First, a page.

Friday, April 06, 2007

Summer Funding Restrictions Courtesy the Catholic Church

A very distressing story has been developing at Georgetown University Law Center over the past week or so. Like many other law schools, Georgetown does not guarantee summer funding for public interest work by 1L students, but has a competitive process for awarding some grants to some students led by its Equal Justice Foundation (similar to Columbia’s PILF). Some of the funds are directly raised by the student group, and some kicked in through the administration’s fundraising efforts. When a 1L student sought funding for work at Planned Parenthood, the student group selected her to receive funding, but Dean Alex Alenikoff vetoed that decision, saying (full story here: http://www.insidehighered.com/news/2007/04/06/georgetown)

There are a number of highly troubling issues here. One basic one is that it seems pretty unfair to spring this policy decision on a student in the spring, when most employment decisions are made. (Though, presumably the Public Interest office was able to help the student in question receive outside funding.) It also seems to come completely and entirely out of the blue. Like many avowed pro-choice liberals, I applied to Georgetown Law, and strongly considered attending it. One of the reasons was that it actually is a place where liberal ideals of public service are actively fostered. The Law Center employs some top progressive legal thinkers, including Lawrence Gostin, David Vladeck and Chai Feldblum (and until his recent passing, Father Robert Drinan- former Congressman, Roman Catholic priest, and pro-choice). At no point would a student have any reason to think that their career options would be vetted by the “Jesuit heritage” of the school. I was actually just at Georgetown Law last week, where the school’s Outlaws group hosted a luncheon for law students lobbying against Don’t Ask, Don’t Tell. This school does not give the impression of one concerned with adhering to the Catholic Church’s teachings as much as supporting a new generation of lawyers in their pursuit of justice.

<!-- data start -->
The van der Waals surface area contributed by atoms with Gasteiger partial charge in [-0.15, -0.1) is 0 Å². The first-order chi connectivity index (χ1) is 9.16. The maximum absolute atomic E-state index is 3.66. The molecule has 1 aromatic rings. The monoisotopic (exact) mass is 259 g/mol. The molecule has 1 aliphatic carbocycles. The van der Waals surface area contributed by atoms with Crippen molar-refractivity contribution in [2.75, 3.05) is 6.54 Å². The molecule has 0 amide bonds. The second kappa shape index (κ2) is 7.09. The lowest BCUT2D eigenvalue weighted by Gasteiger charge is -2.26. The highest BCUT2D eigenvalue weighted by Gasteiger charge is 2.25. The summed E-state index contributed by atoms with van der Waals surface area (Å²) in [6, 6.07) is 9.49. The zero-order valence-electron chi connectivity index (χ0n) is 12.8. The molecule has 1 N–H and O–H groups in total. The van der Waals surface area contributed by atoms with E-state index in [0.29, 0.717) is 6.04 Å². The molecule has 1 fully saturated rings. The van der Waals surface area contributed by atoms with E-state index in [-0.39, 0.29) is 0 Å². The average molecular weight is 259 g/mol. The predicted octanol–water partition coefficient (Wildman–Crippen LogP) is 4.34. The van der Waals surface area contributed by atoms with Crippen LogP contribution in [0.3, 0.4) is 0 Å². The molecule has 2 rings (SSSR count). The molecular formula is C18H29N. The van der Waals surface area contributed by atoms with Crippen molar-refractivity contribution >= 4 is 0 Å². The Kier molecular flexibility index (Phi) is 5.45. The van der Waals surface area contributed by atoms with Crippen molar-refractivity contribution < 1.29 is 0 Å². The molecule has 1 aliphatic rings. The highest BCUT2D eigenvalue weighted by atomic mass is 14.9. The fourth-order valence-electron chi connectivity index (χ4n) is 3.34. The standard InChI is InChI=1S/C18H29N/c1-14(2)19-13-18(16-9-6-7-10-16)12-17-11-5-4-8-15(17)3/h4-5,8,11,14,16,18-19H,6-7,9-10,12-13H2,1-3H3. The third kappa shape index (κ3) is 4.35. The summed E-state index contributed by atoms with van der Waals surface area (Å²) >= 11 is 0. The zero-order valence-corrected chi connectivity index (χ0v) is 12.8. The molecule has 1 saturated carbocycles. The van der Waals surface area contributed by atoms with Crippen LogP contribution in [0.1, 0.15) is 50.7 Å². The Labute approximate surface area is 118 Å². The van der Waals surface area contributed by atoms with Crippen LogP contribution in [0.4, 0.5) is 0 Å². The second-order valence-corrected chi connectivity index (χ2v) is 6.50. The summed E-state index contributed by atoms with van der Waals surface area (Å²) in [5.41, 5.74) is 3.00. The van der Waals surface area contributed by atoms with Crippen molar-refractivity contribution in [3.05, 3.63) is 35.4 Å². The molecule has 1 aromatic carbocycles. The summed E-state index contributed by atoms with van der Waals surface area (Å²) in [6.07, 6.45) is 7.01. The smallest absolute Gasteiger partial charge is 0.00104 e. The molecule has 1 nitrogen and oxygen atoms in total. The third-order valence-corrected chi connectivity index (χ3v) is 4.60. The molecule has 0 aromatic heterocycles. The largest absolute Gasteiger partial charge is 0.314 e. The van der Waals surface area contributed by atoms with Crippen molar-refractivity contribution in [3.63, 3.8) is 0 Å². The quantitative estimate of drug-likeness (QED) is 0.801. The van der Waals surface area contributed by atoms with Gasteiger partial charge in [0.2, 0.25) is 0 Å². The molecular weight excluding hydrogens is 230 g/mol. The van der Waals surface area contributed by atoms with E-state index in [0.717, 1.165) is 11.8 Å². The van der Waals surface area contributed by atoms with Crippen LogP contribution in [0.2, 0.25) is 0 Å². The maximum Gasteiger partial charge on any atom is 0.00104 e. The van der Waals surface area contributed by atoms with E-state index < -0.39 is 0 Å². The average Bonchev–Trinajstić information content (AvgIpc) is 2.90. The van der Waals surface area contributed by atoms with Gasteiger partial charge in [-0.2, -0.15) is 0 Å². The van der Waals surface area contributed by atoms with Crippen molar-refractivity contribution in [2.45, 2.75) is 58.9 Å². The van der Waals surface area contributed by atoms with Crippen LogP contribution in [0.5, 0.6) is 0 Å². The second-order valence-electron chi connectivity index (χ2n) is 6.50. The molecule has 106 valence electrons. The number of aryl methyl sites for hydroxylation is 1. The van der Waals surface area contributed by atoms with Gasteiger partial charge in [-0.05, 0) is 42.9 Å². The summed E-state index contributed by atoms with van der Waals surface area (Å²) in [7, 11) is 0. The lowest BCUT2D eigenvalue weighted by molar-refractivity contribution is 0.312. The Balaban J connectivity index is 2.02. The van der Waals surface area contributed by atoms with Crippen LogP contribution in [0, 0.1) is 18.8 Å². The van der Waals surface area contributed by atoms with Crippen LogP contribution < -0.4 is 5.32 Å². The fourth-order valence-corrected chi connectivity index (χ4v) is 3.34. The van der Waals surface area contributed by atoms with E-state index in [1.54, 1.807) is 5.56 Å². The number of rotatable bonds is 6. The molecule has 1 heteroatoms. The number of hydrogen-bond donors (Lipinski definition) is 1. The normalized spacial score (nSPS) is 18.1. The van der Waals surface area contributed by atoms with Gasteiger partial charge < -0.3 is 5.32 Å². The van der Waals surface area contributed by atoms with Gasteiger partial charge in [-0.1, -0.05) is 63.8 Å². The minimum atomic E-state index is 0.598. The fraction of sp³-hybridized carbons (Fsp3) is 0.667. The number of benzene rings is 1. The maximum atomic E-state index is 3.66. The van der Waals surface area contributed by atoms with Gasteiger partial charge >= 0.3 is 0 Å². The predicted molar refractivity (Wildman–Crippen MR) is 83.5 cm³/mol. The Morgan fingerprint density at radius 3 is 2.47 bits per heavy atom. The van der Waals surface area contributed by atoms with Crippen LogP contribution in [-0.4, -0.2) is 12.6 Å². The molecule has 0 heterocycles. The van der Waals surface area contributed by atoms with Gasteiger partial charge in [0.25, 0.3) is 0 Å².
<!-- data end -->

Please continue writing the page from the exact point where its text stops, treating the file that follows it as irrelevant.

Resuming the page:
The second major concern is how far does this seemingly new “policy” go. If GULC prohibits its students from funding work in reproductive rights, will it prohibit funding of gay rights work as well? Though Alenikoff refers to abortion as part of the institutions “core identity”, abortion is mentioned fewer times in the bible than homosexuality is. Further, Georgetown hosts several outstanding clinical programs. Will the school force them to turn down all cases not in line with Catholic Church teachings? The school employs some very passionate pro-choice scholars- will they be limited in what they can say in the classroom? In their scholarship?

In the end, I can’t think that this decision would do anything to help Georgetown Law in the long-run. When career choices are effectively censored because of religious dogma, that censorship permeates the entire academic institution. The majority of Georgetown Law students, from my own informal but detailed knowledge, are pro-choice, and pro- a lot of other things the Catholic Church might disagree with. Georgetown Law’s reputation as a top law school has little to do with dogma, and a lot to do with its historical emphasis on public service. Actions like this may deprive Georgetown of dedicated, bright students with an eye on changing the world. Hopefully, they will be supported elsewhere.

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